Modern C++

Last Updated: 2023-12-03

Modern C++ = at least C++11 (i.e. C++11, C++14, C++17, C++20 and C++23).

  • C++20 big new features: modules, ranges, coroutines, concepts
  • C++17: added and removed many features, but not as big as C++11 or C++20.
  • C++14: a small extension over C++11, with bug fixes and small improvements.
  • C++11 big new features: smart pointers, lambda expressions, rvalue references

Check if a feature is supported in clang: https://clang.llvm.org/cxx_status.html

Smart Pointers


Compile-time check, specifies that the function will NOT throw any exceptions.

Type inference: auto

Range-based for loop

Similar to Java and Python:

for (int& x : my_array)
  x *= 2;

Lambda Function

[](int x, int y) -> int { return x + y; }

Polymorphic lambda: in the following example, type of x depends on type of n

double n = 1.0; // or int n = 1;
auto fp = [] (const auto &n) -> auto {return n*2;};
auto x = fp(n);

Function Object (Functors)

An object that has an operator() defined; it can be called with function call syntax.

  • std::function (since C++11) requires that the callable it wraps be CopyConstructible
  • std::move_only_function (since C++23) can store and invoke any constructible (not required to be move constructible)

At its core, std::function is a type-erasing container, which may be used to hold any functor.

Functions are value types; no heap allocation is required.

RAII: Resource Acquisition Is Initialization

A common C++ pattern. It couples the use of a resource to the lifetime of an object:

  • construction of the object <=> acquire the resource
  • destruction of the object <=> release the resource.

This is similar to try-with-resources in Java

C++14 type traits

std::is_signed<T>::value;     /* ---> */   std::is_signed_v<T>;
std::remove_const<T>::type;   /* ---> */   std::remove_const_t<T>;


Since C++20.

A language feature allowing for a principled specification of component boundaries, rather than using textual inclusion.

Traditionally, when a C++ library X wants to expose its interface to another library Y, X provides a set of declarations in the form of a .h file, which is textually copied into Y’s source files by the preprocessor.


  • The compiler cannot restrict visibility of symbols.
  • Textual inclusion is brittle. the point and order of inclusion affects the meaning of the program.
  • Textual inclusion does not scale. without ongoing cleanup efforts, textual inclusion leads to a superlinear growth in average C++ parse times.


  • Will replace header files in the long run;
  • explicit about what is exported
  • the same module is only processed once, so it will improve build throughput (versus header file will be copied into each source file)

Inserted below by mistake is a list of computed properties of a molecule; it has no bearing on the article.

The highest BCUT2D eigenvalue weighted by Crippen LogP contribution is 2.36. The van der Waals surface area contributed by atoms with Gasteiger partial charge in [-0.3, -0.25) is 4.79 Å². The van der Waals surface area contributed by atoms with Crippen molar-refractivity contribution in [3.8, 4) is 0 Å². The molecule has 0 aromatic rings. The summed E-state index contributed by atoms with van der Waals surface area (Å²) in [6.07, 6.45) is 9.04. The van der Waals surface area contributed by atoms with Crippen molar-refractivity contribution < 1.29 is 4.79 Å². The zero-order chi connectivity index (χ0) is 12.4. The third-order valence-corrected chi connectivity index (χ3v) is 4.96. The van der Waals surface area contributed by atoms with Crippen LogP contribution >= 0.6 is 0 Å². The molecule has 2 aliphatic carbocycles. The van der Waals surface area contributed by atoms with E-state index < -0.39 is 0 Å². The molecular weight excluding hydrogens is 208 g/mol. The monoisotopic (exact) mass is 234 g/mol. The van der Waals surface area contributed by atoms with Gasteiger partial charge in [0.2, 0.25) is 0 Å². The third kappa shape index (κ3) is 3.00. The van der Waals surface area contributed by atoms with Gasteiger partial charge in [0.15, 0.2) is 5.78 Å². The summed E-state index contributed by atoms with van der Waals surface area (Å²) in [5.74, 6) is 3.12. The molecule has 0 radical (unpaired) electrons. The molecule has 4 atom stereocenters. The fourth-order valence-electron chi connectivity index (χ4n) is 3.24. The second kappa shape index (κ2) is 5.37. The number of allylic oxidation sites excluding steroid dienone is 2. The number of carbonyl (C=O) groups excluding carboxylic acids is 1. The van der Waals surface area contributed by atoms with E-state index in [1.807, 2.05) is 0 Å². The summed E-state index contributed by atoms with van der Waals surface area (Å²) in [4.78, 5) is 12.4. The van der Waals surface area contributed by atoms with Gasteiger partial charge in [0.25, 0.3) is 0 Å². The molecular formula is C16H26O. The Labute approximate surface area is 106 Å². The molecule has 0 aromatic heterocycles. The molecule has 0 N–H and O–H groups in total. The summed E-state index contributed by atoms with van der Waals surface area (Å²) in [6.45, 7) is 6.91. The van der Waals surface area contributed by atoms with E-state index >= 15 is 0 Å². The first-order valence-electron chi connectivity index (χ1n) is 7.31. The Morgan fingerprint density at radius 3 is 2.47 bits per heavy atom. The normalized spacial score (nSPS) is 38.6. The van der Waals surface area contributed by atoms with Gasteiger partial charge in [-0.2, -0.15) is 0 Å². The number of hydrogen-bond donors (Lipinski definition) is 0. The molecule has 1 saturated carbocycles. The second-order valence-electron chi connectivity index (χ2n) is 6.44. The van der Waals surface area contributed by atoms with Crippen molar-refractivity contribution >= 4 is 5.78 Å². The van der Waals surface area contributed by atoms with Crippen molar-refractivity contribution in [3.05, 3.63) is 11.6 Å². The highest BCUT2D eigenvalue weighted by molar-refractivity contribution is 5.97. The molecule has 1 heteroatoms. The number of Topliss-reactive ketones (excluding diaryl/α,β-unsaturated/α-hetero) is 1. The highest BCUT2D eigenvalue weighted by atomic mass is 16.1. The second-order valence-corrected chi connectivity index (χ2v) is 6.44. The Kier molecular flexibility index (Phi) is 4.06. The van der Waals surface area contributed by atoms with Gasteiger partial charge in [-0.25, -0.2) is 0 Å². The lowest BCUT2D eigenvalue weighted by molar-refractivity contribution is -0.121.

The C++20 standard includes a specification for modules (standard modules). Clang has a different realization of modules (Clang modules, or header modules).


Since C++20.

A new kind of control flow that extends the notion of a function.

A function with one of the following: co_await, co_yield, co_return

  • co_return: "return and don’t call me again"
  • co_yield: "return and resume here on the next call."

A coroutine is simply a function that behaves differently when called multiple times: Instead of restarting from the start on each call, it will continue running after the return statement that last returned. To do this, it needs some state to store the information of where it last returned, and what the state of the local variables was at that point. In existing usage that meant that you need a program stack to store this state, but in C++ this is just stored in a struct.

Designated initializers

Since C++20.

struct Point {
  double x;
  double y;
  double z;

Point point = {
    .x = 3.0,
    .y = 4.0,
    .z = 5.0,

std::vector<Point> points;
points.push_back(Point{.x = 3.0, .y = 3.0});


Since C++20.

Facilities primarily intended to specify requirements ("constraints") on templates, often leading to clearer code and more straightforward error messages.

Simpler Comparisons

Defining equality (via operator==) and ordering (via the new “spaceship” operator, operator<=>) for user-defined types becomes much simpler. The compiler will also rewrite a != b into !(a == b) as needed, so there is no need to define operator!= for your types anymore.


Since C++20.

Similar to begin()/end() iterator pairs; can directly sort(data);

More Library Changes in C++20

Compile-time Evaluation

The standard library has got more constexpr: vector, string, pair, tuple, algorithms and many other bits can now be evaluated at compile time.

String Utilities

std::string and std::string_view now have handy starts_with and ends_with members (but not yet contains!).

String Formatting

std::format provides a modern replacement for printf.


Some C++17 features have been deprecated to allow for future changes: for example, the this pointer should no longer be captured by a lambda with [=], and use of the comma operator in subscripts, e.g. a[x, y, z], is deprecated (to allow extensions to subscript operators in future versions of C++).

Some minor C++17 features have been removed in C++20, either because they were not sufficiently useful in practice, or because better replacements have been available for some time. For example, a number of useless header files such as <cstdbool> are no longer available, and std::uncaught_exception is superseded by std::uncaught_exceptions.